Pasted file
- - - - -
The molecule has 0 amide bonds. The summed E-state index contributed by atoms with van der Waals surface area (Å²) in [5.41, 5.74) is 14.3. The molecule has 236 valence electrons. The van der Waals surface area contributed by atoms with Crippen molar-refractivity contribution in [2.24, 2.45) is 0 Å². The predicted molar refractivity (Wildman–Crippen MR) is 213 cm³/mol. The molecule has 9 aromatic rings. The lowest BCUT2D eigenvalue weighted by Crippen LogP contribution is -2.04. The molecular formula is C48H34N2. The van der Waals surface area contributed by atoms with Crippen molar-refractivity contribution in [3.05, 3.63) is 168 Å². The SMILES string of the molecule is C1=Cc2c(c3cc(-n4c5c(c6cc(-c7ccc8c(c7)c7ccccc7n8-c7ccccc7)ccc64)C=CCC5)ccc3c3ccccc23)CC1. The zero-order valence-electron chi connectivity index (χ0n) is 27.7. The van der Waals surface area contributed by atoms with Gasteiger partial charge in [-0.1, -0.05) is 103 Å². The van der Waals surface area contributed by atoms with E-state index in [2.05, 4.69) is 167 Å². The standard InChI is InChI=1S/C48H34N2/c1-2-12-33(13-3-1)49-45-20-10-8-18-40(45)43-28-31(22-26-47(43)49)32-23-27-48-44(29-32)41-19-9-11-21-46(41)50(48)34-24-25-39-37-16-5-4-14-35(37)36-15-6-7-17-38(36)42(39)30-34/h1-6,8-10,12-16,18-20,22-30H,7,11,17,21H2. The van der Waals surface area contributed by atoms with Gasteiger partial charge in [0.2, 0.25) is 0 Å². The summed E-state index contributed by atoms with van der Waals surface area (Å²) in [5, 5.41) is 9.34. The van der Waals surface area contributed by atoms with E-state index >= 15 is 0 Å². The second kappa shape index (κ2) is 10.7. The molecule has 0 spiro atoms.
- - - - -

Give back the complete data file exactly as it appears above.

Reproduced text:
The molecule has 0 amide bonds. The summed E-state index contributed by atoms with van der Waals surface area (Å²) in [5.41, 5.74) is 14.3. The molecule has 236 valence electrons. The van der Waals surface area contributed by atoms with Crippen molar-refractivity contribution in [2.24, 2.45) is 0 Å². The predicted molar refractivity (Wildman–Crippen MR) is 213 cm³/mol. The molecule has 9 aromatic rings. The lowest BCUT2D eigenvalue weighted by Crippen LogP contribution is -2.04. The molecular formula is C48H34N2. The van der Waals surface area contributed by atoms with Crippen molar-refractivity contribution in [3.05, 3.63) is 168 Å². The SMILES string of the molecule is C1=Cc2c(c3cc(-n4c5c(c6cc(-c7ccc8c(c7)c7ccccc7n8-c7ccccc7)ccc64)C=CCC5)ccc3c3ccccc23)CC1. The zero-order valence-electron chi connectivity index (χ0n) is 27.7. The van der Waals surface area contributed by atoms with Gasteiger partial charge in [-0.1, -0.05) is 103 Å². The van der Waals surface area contributed by atoms with E-state index in [2.05, 4.69) is 167 Å². The standard InChI is InChI=1S/C48H34N2/c1-2-12-33(13-3-1)49-45-20-10-8-18-40(45)43-28-31(22-26-47(43)49)32-23-27-48-44(29-32)41-19-9-11-21-46(41)50(48)34-24-25-39-37-16-5-4-14-35(37)36-15-6-7-17-38(36)42(39)30-34/h1-6,8-10,12-16,18-20,22-30H,7,11,17,21H2. The van der Waals surface area contributed by atoms with Gasteiger partial charge in [0.2, 0.25) is 0 Å². The summed E-state index contributed by atoms with van der Waals surface area (Å²) in [5, 5.41) is 9.34. The van der Waals surface area contributed by atoms with E-state index >= 15 is 0 Å². The second kappa shape index (κ2) is 10.7. The molecule has 0 spiro atoms.